Restricted Ketogenic Diet Therapy for Primary Lung Cancer With Metastasis to the Brain: A Case Report


A high-fat and low-carbohydrate diet was administered as a complementary and alternative therapy to a 54-year-old man suffering from non-small-cell lung cancer (NSCLC) with brain metastasis. Three months after the cessation of chemotherapy and radiotherapy, a ketogenic diet (KD) was initiated. This approach was an attempt to stabilize the disease progression after chemotherapy and radiotherapy. Computed tomography following radiation and chemotherapy showed a reduction in the right frontal lobe lesion from 5.5 cm × 6.2 cm to 4 cm × 2.7 cm, while the mass in the upper-right lung lobe reduced from 6.0 cm × 3.0 cm to 2.0 × 1.8 cm. Two years after KD initiation and without any other therapeutic intervention, the right frontal lobe lesion calcified and decreased in size to 1.9 cm × 1.0 cm, while the size of the lung mass further decreased to 1.7 cm × 1.0 cm. The size of the brain and lung lesion remained stable after nine years of KD therapy. However, dyslipidemia developed after this time which led to the discontinuation of the diet. No tumor relapse or health issues occurred for two years after the discontinuation of the diet. This case report indicates that the inclusion of ketogenic metabolic therapy following radiation and chemotherapy is associated with better clinical and survival outcomes for our patient with metastatic NSCLC.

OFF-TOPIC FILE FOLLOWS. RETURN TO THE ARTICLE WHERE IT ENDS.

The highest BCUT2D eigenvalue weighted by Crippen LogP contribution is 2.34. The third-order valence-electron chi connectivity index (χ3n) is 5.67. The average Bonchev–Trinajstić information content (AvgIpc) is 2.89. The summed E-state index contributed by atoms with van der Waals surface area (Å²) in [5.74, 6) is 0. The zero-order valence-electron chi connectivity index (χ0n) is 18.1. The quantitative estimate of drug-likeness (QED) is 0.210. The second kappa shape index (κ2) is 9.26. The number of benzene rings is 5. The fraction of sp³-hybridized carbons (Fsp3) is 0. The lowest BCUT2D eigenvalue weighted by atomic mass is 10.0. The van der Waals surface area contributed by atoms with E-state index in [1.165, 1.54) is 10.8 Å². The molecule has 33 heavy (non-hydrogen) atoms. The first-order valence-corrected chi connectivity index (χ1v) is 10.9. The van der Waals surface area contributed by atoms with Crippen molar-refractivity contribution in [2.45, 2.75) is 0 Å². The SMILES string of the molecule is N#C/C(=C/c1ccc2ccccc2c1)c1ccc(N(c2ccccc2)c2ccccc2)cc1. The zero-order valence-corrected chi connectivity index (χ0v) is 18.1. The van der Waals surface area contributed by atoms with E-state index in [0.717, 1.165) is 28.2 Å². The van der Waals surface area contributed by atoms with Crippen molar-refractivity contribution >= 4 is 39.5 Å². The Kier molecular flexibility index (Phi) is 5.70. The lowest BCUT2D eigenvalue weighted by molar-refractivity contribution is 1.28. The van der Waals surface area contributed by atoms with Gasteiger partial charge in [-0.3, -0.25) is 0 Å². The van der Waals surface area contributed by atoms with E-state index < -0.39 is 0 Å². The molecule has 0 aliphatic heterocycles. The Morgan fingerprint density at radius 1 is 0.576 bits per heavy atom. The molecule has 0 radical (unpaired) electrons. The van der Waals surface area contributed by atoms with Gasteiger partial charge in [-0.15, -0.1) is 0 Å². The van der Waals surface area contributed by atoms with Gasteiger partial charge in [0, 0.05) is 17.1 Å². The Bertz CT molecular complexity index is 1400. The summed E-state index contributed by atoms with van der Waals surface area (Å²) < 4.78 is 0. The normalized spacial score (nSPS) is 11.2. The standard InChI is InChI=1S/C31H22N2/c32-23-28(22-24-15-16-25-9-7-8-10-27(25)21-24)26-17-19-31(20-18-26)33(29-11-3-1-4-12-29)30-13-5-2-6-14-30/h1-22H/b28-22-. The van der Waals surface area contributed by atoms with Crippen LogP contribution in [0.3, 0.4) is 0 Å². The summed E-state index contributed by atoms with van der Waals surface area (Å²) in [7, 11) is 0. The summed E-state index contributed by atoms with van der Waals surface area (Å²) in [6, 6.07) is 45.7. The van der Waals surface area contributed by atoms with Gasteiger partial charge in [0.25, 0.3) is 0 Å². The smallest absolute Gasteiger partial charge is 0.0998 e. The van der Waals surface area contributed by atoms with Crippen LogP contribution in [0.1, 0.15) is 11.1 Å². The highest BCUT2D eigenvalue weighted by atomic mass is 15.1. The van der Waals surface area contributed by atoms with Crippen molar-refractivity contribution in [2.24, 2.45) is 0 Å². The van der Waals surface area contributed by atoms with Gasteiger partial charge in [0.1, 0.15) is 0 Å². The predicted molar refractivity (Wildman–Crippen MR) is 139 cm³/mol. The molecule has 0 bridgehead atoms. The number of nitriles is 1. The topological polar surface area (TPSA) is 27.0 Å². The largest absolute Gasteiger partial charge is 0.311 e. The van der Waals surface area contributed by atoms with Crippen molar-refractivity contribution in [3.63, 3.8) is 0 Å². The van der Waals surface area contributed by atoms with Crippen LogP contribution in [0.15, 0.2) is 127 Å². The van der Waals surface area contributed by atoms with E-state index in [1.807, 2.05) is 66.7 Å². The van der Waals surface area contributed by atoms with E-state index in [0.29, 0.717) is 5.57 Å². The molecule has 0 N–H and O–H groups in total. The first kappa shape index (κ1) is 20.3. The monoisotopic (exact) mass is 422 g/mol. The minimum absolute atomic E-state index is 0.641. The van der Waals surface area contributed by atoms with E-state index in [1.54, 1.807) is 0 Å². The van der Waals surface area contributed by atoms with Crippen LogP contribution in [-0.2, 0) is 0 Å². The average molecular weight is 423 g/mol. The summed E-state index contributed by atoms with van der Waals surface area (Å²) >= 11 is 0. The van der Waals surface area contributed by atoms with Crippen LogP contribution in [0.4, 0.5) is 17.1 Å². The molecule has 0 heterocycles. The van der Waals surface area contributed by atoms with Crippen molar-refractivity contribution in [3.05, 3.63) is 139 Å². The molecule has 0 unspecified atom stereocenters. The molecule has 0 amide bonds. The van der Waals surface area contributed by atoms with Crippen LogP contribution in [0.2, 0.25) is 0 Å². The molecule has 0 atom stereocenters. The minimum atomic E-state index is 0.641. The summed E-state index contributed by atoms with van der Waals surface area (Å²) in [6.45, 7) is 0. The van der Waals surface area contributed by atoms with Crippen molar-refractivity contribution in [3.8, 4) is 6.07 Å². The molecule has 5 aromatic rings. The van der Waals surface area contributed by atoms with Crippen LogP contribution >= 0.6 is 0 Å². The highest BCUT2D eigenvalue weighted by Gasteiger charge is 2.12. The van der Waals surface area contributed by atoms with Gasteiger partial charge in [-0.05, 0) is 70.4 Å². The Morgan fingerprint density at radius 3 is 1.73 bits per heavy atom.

Introduction

Despite progress in chemotherapy, radiation, and surgical procedures, malignant cancer continues to be a leading cause of death globally. Therefore, there is a need to develop new therapeutic procedures that are more effective than current approaches. Some factors in the pathophysiology of the malignant cells can possibly suggest improved therapeutic options.

Malignant cancer cells express particular metabolic characteristics that distinguish them from healthy cells. Specifically, most cancer cells lack metabolic versatility due to mitochondrial abnormalities and are largely dependent on glucose for energy according to the Warburg theory of cancer [1,2]. This common phenotype of tumor cells contrasts with that of normal brain cells, which derive energy from ketone bodies when glucose becomes limited [1]….



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